Four-thirty is an hour no one wishes to see, but every now and then we should all give ourselves the gift of its immensity and divinity.

Thursday, September 15, 2011


On this, one of the last days of Summer, at least according to the parks and rec department, the rain finally broke despite the lingering, smoke-colored clouds, and Duncan and I ventured across the street for some time out in the fields we love so much before the vendors and visitors of the annual Summerset Festival gouge them up and litter them with their discarded turkey legs, sweet-smelling wrappers and wax-covered soft drink cups.

It is a merry occasion but Duncan generally prefers its aftermath, when he can sniff and root through the grass and shrubbery for the goodies left behind after the crowds have departed. And because I'm extremely cautious about what he eats that means he doesn't get to play unfettered by his leash, at least not for the first few days after the revelry has ended. So tonight, under low skies, we practiced catching the Frisbee and chasing the bunnies in solitude and simply walking side by side in the quiet and solitude. The staff at the park were busy today, though, spray painting the grass with squares and numbers where each of the vendor tents and trailers will sit for the next three days, setting up the hand-washing stations and port-a-potties, the chemical smell of which already permeates the air. Tomorrow, thankfully, the scent of grilling corn and all sorts of goodies will waft across the street, along with the sounds of the bands at the amphitheater. 
It is a three day celebration of summer, but inevitably the final hours are spent in a downpour with people running madly for their cars while the vendors close up and dismantle their shops and tents. And just as inevitably, it signals the full, brutal onslaught of Autumn, which means nostalgia and melancholy for me.

Walking back tonight, through the crisp air, my eyes couldn't help but pick out the yellows and reds already appearing among the cottonwoods and the hedges where the little birds roost or the lowness of the sun in early evening sky and the absence of shadows on the sidewalks and grass at our feet. Duncan finds the cool moist of the grass delightful, especially when he can push his face into it, his rump and tail high in the air behind him. But I can only look at the colors and wonder how in the hell I'm going to find the endurance for another six months of wet and cold.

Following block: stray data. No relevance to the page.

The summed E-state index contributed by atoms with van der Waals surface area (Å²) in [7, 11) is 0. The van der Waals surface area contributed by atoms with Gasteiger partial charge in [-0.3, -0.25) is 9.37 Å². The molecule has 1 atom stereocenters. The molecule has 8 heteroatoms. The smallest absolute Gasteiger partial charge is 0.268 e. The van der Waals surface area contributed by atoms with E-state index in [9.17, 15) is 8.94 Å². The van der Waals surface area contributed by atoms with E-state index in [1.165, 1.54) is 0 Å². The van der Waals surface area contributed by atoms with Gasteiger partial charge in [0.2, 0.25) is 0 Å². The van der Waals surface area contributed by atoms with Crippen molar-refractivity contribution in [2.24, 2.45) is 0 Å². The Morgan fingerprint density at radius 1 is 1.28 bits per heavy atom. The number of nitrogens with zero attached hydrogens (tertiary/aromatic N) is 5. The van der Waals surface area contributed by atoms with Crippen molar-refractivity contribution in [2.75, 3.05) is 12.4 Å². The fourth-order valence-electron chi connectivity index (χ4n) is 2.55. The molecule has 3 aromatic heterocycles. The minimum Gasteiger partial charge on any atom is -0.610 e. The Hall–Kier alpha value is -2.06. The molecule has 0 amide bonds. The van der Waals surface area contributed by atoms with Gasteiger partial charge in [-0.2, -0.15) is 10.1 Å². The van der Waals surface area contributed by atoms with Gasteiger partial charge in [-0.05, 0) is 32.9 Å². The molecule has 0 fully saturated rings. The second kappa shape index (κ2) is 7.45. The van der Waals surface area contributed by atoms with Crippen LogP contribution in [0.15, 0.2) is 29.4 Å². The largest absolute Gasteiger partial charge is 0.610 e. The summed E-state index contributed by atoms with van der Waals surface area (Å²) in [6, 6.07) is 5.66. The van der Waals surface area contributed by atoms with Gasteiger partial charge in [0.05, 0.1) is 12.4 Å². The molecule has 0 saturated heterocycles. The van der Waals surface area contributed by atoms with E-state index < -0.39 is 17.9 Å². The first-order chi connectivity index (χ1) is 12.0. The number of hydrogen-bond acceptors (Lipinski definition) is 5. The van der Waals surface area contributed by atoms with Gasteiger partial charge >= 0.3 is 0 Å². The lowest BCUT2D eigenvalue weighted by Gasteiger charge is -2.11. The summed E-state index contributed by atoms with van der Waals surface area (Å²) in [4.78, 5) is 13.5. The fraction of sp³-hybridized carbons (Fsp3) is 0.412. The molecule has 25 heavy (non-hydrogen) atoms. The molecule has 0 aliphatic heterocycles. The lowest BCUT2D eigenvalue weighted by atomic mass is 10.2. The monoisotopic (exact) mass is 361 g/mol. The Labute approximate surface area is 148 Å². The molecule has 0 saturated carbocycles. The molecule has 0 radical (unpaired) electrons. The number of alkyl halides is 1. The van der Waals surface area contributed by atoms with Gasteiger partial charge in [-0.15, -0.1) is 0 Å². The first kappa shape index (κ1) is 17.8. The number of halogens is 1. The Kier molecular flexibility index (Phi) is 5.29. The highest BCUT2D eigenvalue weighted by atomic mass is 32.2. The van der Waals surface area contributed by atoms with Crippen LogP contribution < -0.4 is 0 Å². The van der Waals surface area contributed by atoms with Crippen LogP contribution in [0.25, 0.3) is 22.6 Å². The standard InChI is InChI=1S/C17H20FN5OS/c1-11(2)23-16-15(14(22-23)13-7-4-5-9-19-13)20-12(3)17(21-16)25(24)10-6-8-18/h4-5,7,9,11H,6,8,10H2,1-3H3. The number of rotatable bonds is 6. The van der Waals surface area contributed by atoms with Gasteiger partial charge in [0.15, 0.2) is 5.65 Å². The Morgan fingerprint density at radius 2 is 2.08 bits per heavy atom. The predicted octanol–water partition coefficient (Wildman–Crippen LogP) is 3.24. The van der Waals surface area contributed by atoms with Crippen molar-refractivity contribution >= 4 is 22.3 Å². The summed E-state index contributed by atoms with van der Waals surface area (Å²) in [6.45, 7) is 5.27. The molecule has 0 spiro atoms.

I'm sure Roo has it figured out already. His joy always manages to buoy me through the dark.

Monday, September 12, 2011

Clinging to Gold

Duncan and I just returned from our evening walk. It is a perfectly lovely evening with the sky turning from the kind of vibrant blue known only in September to a bashful pink and a glorious, nostalgic gold right above the jagged dark line of the mountains. The crickets have struck up their familiar tune, almost drowning out the unsteady but blaring notes of the miserable marching band practicing on the far side of the park. And although my spirits are light and content (I came home to discover Ken had cleaned and made dinner before leaving for work, which makes the night that much sweeter, freeing up my evening for time well-spent on the patio, reading and sipping a cold drink), I can't help but think that this sort of night, the kind I treasure most, will soon become a thing of the past, something looked fondly back upon while I gaze out the window at the naked branches that crowd against the pane and shiver around the first whispering flakes of snow. It is difficult for me to relinquish Summer to Autumn, afternoons spent wading in the river while Duncan swims to cold mornings standing in the hollow light waiting for him to get his fill of the wet and the mud and leaves that cling like soggy tissue to the hair on his belly. Summer is when I feel most alive, existing entirely in the moment, while Autumn is a waking dream, spent hovering like a ghost in the past. I prefer t-shirts and flip-flops to sweaters and scarves, the sounds of people playing volleyball to the patter of wind and rain on the windows, the rich scents of meat and corn still in the husk on my grill to the simmer of soup.

But tonight, with the sight of the leaves beginning to change, the air cooling and the dark coming on sooner than I like, I will sip my drink and keep one hand resting on the back of my dog, who is golden and delighted by all the days of the year. Few things are better.

Friday, September 9, 2011

The Act of Opening

It was a long time ago, when I was perhaps eight or nine, during a weekend visit with my father that I discovered one of the simpler joys of life, one that I still practice and have adapted and enjoy to this very day. It was a seemingly inconsequential thing, one I'm sure he does not remember, but each time I'm afforded the opportunity to do it I think of that morning in his kitchen in Blackfoot, Idaho.